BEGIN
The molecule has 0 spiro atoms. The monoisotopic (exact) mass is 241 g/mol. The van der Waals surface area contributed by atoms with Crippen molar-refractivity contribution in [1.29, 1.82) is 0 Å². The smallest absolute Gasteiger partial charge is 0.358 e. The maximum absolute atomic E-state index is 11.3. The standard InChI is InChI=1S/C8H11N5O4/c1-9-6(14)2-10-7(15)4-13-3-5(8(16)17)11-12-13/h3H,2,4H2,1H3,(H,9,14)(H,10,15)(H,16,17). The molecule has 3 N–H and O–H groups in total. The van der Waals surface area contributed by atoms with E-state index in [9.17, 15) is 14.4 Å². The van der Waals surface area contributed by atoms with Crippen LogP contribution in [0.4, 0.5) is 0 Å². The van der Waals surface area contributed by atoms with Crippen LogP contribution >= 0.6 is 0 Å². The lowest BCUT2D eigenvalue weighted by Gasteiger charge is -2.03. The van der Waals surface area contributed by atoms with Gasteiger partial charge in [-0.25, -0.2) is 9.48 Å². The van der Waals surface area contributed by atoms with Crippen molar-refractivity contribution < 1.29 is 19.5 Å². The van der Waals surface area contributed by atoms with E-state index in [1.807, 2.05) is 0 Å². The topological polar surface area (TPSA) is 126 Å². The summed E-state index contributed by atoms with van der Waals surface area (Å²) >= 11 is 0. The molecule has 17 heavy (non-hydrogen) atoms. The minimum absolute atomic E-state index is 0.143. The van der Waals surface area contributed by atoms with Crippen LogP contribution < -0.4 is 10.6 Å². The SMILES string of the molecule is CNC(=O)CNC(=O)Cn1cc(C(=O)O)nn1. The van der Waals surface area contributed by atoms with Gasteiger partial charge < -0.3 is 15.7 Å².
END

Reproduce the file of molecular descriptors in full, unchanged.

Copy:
The molecule has 0 spiro atoms. The monoisotopic (exact) mass is 241 g/mol. The van der Waals surface area contributed by atoms with Crippen molar-refractivity contribution in [1.29, 1.82) is 0 Å². The smallest absolute Gasteiger partial charge is 0.358 e. The maximum absolute atomic E-state index is 11.3. The standard InChI is InChI=1S/C8H11N5O4/c1-9-6(14)2-10-7(15)4-13-3-5(8(16)17)11-12-13/h3H,2,4H2,1H3,(H,9,14)(H,10,15)(H,16,17). The molecule has 3 N–H and O–H groups in total. The van der Waals surface area contributed by atoms with E-state index in [9.17, 15) is 14.4 Å². The van der Waals surface area contributed by atoms with Crippen LogP contribution in [0.4, 0.5) is 0 Å². The van der Waals surface area contributed by atoms with Crippen LogP contribution >= 0.6 is 0 Å². The lowest BCUT2D eigenvalue weighted by Gasteiger charge is -2.03. The van der Waals surface area contributed by atoms with Gasteiger partial charge in [-0.25, -0.2) is 9.48 Å². The van der Waals surface area contributed by atoms with Crippen molar-refractivity contribution < 1.29 is 19.5 Å². The van der Waals surface area contributed by atoms with E-state index in [1.807, 2.05) is 0 Å². The topological polar surface area (TPSA) is 126 Å². The summed E-state index contributed by atoms with van der Waals surface area (Å²) >= 11 is 0. The molecule has 17 heavy (non-hydrogen) atoms. The minimum absolute atomic E-state index is 0.143. The van der Waals surface area contributed by atoms with Crippen LogP contribution < -0.4 is 10.6 Å². The SMILES string of the molecule is CNC(=O)CNC(=O)Cn1cc(C(=O)O)nn1. The van der Waals surface area contributed by atoms with Gasteiger partial charge < -0.3 is 15.7 Å².